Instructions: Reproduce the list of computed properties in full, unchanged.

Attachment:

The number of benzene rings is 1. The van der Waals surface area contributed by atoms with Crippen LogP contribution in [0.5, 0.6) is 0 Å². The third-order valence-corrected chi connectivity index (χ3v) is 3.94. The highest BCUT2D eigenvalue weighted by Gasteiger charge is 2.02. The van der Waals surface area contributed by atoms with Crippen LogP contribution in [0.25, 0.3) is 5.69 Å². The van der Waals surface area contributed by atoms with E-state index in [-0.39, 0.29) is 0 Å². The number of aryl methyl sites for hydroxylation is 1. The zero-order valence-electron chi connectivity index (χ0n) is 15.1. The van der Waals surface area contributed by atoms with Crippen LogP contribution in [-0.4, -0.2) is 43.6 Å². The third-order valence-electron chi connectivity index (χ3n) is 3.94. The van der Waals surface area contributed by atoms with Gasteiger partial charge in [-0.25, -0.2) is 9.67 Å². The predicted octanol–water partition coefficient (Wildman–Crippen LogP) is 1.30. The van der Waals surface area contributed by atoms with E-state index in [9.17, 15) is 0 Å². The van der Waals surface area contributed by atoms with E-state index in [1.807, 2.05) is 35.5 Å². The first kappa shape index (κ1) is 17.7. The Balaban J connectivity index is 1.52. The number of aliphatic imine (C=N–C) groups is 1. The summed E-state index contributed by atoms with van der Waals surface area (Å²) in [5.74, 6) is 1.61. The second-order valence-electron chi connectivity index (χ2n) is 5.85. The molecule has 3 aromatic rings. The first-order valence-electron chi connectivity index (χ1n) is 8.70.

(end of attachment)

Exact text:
The number of benzene rings is 1. The van der Waals surface area contributed by atoms with Crippen LogP contribution in [0.5, 0.6) is 0 Å². The third-order valence-corrected chi connectivity index (χ3v) is 3.94. The highest BCUT2D eigenvalue weighted by Gasteiger charge is 2.02. The van der Waals surface area contributed by atoms with Crippen LogP contribution in [0.25, 0.3) is 5.69 Å². The van der Waals surface area contributed by atoms with E-state index in [-0.39, 0.29) is 0 Å². The number of aryl methyl sites for hydroxylation is 1. The zero-order valence-electron chi connectivity index (χ0n) is 15.1. The van der Waals surface area contributed by atoms with Crippen LogP contribution in [-0.4, -0.2) is 43.6 Å². The third-order valence-electron chi connectivity index (χ3n) is 3.94. The van der Waals surface area contributed by atoms with Gasteiger partial charge in [-0.25, -0.2) is 9.67 Å². The predicted octanol–water partition coefficient (Wildman–Crippen LogP) is 1.30. The van der Waals surface area contributed by atoms with E-state index in [9.17, 15) is 0 Å². The van der Waals surface area contributed by atoms with E-state index in [1.807, 2.05) is 35.5 Å². The first kappa shape index (κ1) is 17.7. The Balaban J connectivity index is 1.52. The number of aliphatic imine (C=N–C) groups is 1. The summed E-state index contributed by atoms with van der Waals surface area (Å²) in [5.74, 6) is 1.61. The second-order valence-electron chi connectivity index (χ2n) is 5.85. The molecule has 3 aromatic rings. The first-order valence-electron chi connectivity index (χ1n) is 8.70.